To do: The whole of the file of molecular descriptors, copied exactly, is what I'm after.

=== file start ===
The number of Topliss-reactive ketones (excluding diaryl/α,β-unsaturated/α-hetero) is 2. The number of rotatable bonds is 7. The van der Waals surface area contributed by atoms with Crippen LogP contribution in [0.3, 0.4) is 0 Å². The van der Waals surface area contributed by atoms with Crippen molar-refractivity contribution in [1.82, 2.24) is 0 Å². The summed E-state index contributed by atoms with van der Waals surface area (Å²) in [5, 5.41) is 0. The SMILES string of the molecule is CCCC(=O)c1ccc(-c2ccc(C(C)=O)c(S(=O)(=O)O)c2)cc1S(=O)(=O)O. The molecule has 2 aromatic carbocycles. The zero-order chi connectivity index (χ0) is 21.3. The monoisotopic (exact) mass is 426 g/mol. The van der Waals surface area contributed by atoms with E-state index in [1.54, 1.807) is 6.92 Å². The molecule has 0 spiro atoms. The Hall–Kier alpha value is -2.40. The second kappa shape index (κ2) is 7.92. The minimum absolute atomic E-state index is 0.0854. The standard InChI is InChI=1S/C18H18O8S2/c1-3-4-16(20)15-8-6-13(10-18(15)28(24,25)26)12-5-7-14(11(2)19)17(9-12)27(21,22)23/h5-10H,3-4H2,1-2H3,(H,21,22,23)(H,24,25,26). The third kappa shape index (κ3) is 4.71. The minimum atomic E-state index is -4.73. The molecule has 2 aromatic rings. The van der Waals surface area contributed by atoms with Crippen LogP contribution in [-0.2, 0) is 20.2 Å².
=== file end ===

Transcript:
The number of Topliss-reactive ketones (excluding diaryl/α,β-unsaturated/α-hetero) is 2. The number of rotatable bonds is 7. The van der Waals surface area contributed by atoms with Crippen LogP contribution in [0.3, 0.4) is 0 Å². The van der Waals surface area contributed by atoms with Crippen molar-refractivity contribution in [1.82, 2.24) is 0 Å². The summed E-state index contributed by atoms with van der Waals surface area (Å²) in [5, 5.41) is 0. The SMILES string of the molecule is CCCC(=O)c1ccc(-c2ccc(C(C)=O)c(S(=O)(=O)O)c2)cc1S(=O)(=O)O. The molecule has 2 aromatic carbocycles. The zero-order chi connectivity index (χ0) is 21.3. The monoisotopic (exact) mass is 426 g/mol. The van der Waals surface area contributed by atoms with E-state index in [1.54, 1.807) is 6.92 Å². The molecule has 0 spiro atoms. The Hall–Kier alpha value is -2.40. The second kappa shape index (κ2) is 7.92. The minimum absolute atomic E-state index is 0.0854. The standard InChI is InChI=1S/C18H18O8S2/c1-3-4-16(20)15-8-6-13(10-18(15)28(24,25)26)12-5-7-14(11(2)19)17(9-12)27(21,22)23/h5-10H,3-4H2,1-2H3,(H,21,22,23)(H,24,25,26). The third kappa shape index (κ3) is 4.71. The minimum atomic E-state index is -4.73. The molecule has 2 aromatic rings. The van der Waals surface area contributed by atoms with Crippen LogP contribution in [-0.2, 0) is 20.2 Å².